I spoke with my mom about my burgeoning desire to start living again. I feel guilty about it. I guess I am fairly conservative, and subscribe to the one year minimum period of mourning. But I also realized that, if I should begin to care for someone else, it doesn't change what Doug and I had - that is in the past, and it is immutable.

Here is the advice my mom gave me as we parted at the airport.

"Listen to your heart. You have a good heart. You deserve to be happy again. Go for it and see where it goes."

While on the plane, I was reading another book I picked up, called Widow to Widow. A widow I met at the program last week said it was the most helpful thing she read back then. I started underlining parts that resonated with me, and realized I was underlining half of every page! It is very well written.

As I was getting off the plane, there was an elderly woman behind me waiting for assistance. She must have noticed the book, and was probably a widow herself as she said "How are you faring?" I smiled, and said "Pretty good actually - I'm surviving." I surprised myself - I actually meant it. I do feel pretty good.


11/17/2010 - Catching up on epiphanies - click to open

This was the accompaniment for this morning’s crying jag in the car.  Not really a fan of Celine Dion, but these words fit perfectly.  It is the very definition of the love he gave me. No wonder his loss makes me weep.


For all those times you stood by me
For all the truth that you made me see
For all the joy you brought to my life
For all the wrong that you made right
For every dream you made come true
For all the love I found in you
I'll be forever thankful, baby
You're the one who held me up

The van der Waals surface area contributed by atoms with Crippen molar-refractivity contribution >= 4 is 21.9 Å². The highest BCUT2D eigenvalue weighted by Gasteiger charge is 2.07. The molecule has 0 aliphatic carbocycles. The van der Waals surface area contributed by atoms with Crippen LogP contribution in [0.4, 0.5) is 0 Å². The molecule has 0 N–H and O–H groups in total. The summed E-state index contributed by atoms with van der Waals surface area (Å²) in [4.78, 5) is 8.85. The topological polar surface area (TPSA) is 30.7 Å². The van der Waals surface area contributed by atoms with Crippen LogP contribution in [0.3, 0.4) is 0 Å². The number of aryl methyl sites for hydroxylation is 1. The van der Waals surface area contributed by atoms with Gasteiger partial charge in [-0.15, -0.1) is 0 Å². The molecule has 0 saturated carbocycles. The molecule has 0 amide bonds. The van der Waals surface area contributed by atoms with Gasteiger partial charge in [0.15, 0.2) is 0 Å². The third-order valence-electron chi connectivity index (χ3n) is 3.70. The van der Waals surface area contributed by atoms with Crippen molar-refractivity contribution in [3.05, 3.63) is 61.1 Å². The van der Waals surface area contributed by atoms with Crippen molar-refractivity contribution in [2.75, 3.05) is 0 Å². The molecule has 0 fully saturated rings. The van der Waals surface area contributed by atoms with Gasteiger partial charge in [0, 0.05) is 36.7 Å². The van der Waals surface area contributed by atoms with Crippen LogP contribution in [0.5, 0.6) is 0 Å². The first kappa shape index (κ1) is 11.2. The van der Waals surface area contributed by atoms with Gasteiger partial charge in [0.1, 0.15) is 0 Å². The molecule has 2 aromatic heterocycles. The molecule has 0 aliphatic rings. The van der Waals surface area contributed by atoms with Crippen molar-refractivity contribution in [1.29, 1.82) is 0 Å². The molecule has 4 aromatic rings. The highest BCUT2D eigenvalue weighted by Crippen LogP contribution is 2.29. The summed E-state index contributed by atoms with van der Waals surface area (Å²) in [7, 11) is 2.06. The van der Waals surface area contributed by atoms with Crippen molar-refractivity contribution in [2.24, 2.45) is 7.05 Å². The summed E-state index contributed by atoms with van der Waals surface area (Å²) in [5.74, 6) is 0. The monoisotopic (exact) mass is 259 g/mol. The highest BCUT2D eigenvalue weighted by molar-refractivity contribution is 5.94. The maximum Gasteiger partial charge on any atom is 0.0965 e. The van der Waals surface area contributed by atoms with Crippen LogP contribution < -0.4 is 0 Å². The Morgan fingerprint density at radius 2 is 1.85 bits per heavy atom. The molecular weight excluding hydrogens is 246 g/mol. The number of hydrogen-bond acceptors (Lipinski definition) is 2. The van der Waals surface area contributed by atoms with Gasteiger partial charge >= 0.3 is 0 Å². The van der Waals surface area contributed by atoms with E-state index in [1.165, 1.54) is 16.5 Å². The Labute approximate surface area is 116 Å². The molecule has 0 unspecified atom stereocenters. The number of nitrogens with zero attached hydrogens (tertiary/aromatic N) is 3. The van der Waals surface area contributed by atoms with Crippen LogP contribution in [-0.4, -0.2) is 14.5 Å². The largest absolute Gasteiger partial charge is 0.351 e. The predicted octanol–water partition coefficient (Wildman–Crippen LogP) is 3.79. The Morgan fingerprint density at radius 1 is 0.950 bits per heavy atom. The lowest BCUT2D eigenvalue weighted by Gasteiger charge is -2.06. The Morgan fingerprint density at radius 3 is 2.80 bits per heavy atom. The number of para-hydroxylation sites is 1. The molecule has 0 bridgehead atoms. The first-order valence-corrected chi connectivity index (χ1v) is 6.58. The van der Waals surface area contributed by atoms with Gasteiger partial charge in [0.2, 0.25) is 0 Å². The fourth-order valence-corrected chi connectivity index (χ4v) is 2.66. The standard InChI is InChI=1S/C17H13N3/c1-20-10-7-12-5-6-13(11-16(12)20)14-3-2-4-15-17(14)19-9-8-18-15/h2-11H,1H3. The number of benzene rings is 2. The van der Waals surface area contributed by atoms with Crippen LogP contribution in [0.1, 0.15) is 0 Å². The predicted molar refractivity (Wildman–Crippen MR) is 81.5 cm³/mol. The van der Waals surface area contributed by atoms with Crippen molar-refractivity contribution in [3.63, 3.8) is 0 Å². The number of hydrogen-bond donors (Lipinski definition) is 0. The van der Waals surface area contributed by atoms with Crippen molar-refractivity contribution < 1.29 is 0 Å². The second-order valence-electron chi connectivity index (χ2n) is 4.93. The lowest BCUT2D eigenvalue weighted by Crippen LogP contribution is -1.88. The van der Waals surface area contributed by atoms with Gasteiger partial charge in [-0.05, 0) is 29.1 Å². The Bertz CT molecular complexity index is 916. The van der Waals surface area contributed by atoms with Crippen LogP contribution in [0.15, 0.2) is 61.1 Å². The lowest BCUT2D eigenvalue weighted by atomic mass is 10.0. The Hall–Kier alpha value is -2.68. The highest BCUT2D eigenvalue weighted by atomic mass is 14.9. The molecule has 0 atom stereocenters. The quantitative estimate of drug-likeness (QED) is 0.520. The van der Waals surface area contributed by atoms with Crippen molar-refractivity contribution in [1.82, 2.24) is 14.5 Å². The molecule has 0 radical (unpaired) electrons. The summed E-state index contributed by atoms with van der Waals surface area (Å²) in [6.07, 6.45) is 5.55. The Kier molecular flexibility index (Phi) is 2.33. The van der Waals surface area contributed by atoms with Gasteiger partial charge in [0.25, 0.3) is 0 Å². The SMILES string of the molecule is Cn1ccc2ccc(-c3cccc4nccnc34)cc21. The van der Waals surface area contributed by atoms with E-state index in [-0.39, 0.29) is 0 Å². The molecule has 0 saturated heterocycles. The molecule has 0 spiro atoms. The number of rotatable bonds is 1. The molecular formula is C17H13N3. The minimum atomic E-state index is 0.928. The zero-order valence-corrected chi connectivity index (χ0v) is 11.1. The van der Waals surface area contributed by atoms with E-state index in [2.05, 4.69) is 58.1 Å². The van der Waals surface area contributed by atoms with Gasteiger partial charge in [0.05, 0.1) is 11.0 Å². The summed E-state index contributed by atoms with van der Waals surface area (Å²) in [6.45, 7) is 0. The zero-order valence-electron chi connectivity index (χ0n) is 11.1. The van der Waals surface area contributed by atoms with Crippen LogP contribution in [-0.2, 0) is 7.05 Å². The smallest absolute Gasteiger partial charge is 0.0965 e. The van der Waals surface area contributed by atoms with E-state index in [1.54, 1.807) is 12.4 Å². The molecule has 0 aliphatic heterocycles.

Never let me fall
You're the one who saw me through, through it all

You were my strength when I was weak
You were my voice when I couldn't speak
You were my eyes when I couldn't see
You saw the best there was in me
Lifted me up when I couldn't reach
You gave me faith 'cause you believed
I'm everything I am
Because you loved me

You gave me wings and made me fly
You touched my hand, I could touch the sky
I lost my faith, you gave it back to me
You said no star was out of reach
You stood by me and I stood tall
I had your love, I had it all
I'm grateful for each day you gave me
Maybe I don't know that much
But I know this much is true
I was blessed because I was loved by you

You were my strength when I was weak
You were my voice when I couldn't speak
You were my eyes when I couldn't see
You saw the best there was in me
Lifted me up when I couldn't reach
You gave me faith 'cause you believed
I'm everything I am
Because you loved me

You were always there for me
The tender wind that carried me
A light in the dark shining your love into my life
You've been my inspiration
Through the lies you were the truth
My world is a better place because of you

You were my strength when I was weak
You were my voice when I couldn't speak
You were my eyes when I couldn't see
You saw the best there was in me
Lifted me up when I couldn't reach
You gave me faith 'cause you believed
I'm everything I am
Because you loved me

You were my strength when I was weak
You were my voice when I couldn't speak
You were my eyes when I couldn't see
You saw the best there was in me
Lifted me up when I couldn't reach
You gave me faith 'cause you believed
I'm everything I am
Because you loved me

I'm everything I am
Because you loved me


11/18/2010 - Risks and Rewards - click to open